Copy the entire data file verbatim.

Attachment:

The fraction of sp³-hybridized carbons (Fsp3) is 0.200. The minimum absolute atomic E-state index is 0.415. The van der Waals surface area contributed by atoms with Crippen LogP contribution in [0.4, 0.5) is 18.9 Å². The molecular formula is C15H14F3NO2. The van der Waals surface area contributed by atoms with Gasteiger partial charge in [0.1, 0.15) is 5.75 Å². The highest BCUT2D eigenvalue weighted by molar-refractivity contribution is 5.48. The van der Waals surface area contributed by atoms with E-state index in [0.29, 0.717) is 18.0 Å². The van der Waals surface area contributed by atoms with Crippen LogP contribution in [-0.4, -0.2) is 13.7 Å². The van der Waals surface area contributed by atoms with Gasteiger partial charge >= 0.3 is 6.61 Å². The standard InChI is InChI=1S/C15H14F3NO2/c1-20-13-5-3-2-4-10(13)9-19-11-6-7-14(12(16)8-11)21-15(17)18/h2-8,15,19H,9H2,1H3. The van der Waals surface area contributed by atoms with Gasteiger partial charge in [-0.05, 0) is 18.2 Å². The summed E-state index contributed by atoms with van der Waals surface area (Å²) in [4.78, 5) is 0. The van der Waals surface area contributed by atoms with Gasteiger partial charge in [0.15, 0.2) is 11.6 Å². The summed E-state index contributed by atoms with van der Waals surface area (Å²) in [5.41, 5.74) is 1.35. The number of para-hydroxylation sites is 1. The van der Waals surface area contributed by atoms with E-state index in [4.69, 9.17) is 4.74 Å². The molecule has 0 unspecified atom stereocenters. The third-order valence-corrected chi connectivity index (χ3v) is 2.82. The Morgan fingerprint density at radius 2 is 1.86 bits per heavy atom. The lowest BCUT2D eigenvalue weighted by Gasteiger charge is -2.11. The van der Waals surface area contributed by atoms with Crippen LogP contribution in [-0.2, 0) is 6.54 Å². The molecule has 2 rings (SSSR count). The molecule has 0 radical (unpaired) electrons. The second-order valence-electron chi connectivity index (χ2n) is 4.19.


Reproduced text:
The fraction of sp³-hybridized carbons (Fsp3) is 0.200. The minimum absolute atomic E-state index is 0.415. The van der Waals surface area contributed by atoms with Crippen LogP contribution in [0.4, 0.5) is 18.9 Å². The molecular formula is C15H14F3NO2. The van der Waals surface area contributed by atoms with Gasteiger partial charge in [0.1, 0.15) is 5.75 Å². The highest BCUT2D eigenvalue weighted by molar-refractivity contribution is 5.48. The van der Waals surface area contributed by atoms with E-state index in [0.29, 0.717) is 18.0 Å². The van der Waals surface area contributed by atoms with Crippen LogP contribution in [-0.4, -0.2) is 13.7 Å². The van der Waals surface area contributed by atoms with Gasteiger partial charge >= 0.3 is 6.61 Å². The standard InChI is InChI=1S/C15H14F3NO2/c1-20-13-5-3-2-4-10(13)9-19-11-6-7-14(12(16)8-11)21-15(17)18/h2-8,15,19H,9H2,1H3. The van der Waals surface area contributed by atoms with Gasteiger partial charge in [-0.05, 0) is 18.2 Å². The summed E-state index contributed by atoms with van der Waals surface area (Å²) in [4.78, 5) is 0. The van der Waals surface area contributed by atoms with Gasteiger partial charge in [0.15, 0.2) is 11.6 Å². The summed E-state index contributed by atoms with van der Waals surface area (Å²) in [5.41, 5.74) is 1.35. The number of para-hydroxylation sites is 1. The van der Waals surface area contributed by atoms with E-state index in [4.69, 9.17) is 4.74 Å². The molecule has 0 unspecified atom stereocenters. The third-order valence-corrected chi connectivity index (χ3v) is 2.82. The Morgan fingerprint density at radius 2 is 1.86 bits per heavy atom. The lowest BCUT2D eigenvalue weighted by Gasteiger charge is -2.11. The van der Waals surface area contributed by atoms with Crippen LogP contribution in [-0.2, 0) is 6.54 Å². The molecule has 2 rings (SSSR count). The molecule has 0 radical (unpaired) electrons. The second-order valence-electron chi connectivity index (χ2n) is 4.19.